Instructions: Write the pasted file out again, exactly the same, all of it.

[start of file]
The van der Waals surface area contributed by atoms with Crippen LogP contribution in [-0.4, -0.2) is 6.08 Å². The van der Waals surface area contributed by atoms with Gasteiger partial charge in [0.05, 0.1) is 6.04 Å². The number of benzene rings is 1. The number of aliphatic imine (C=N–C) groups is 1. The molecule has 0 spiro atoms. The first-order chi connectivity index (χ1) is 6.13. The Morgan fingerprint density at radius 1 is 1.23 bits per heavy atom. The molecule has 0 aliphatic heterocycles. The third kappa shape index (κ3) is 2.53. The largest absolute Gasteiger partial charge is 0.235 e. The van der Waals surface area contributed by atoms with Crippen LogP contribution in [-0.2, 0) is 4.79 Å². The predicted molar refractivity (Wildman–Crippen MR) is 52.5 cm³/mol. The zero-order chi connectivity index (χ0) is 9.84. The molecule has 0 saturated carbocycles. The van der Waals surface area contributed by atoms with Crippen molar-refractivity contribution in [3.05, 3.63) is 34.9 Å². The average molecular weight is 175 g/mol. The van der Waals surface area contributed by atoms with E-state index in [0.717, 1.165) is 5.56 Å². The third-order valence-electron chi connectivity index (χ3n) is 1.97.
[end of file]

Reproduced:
The van der Waals surface area contributed by atoms with Crippen LogP contribution in [-0.4, -0.2) is 6.08 Å². The van der Waals surface area contributed by atoms with Gasteiger partial charge in [0.05, 0.1) is 6.04 Å². The number of benzene rings is 1. The number of aliphatic imine (C=N–C) groups is 1. The molecule has 0 spiro atoms. The first-order chi connectivity index (χ1) is 6.13. The Morgan fingerprint density at radius 1 is 1.23 bits per heavy atom. The molecule has 0 aliphatic heterocycles. The third kappa shape index (κ3) is 2.53. The largest absolute Gasteiger partial charge is 0.235 e. The van der Waals surface area contributed by atoms with Crippen LogP contribution in [-0.2, 0) is 4.79 Å². The predicted molar refractivity (Wildman–Crippen MR) is 52.5 cm³/mol. The zero-order chi connectivity index (χ0) is 9.84. The molecule has 0 saturated carbocycles. The van der Waals surface area contributed by atoms with Crippen molar-refractivity contribution in [3.05, 3.63) is 34.9 Å². The average molecular weight is 175 g/mol. The van der Waals surface area contributed by atoms with E-state index in [0.717, 1.165) is 5.56 Å². The third-order valence-electron chi connectivity index (χ3n) is 1.97.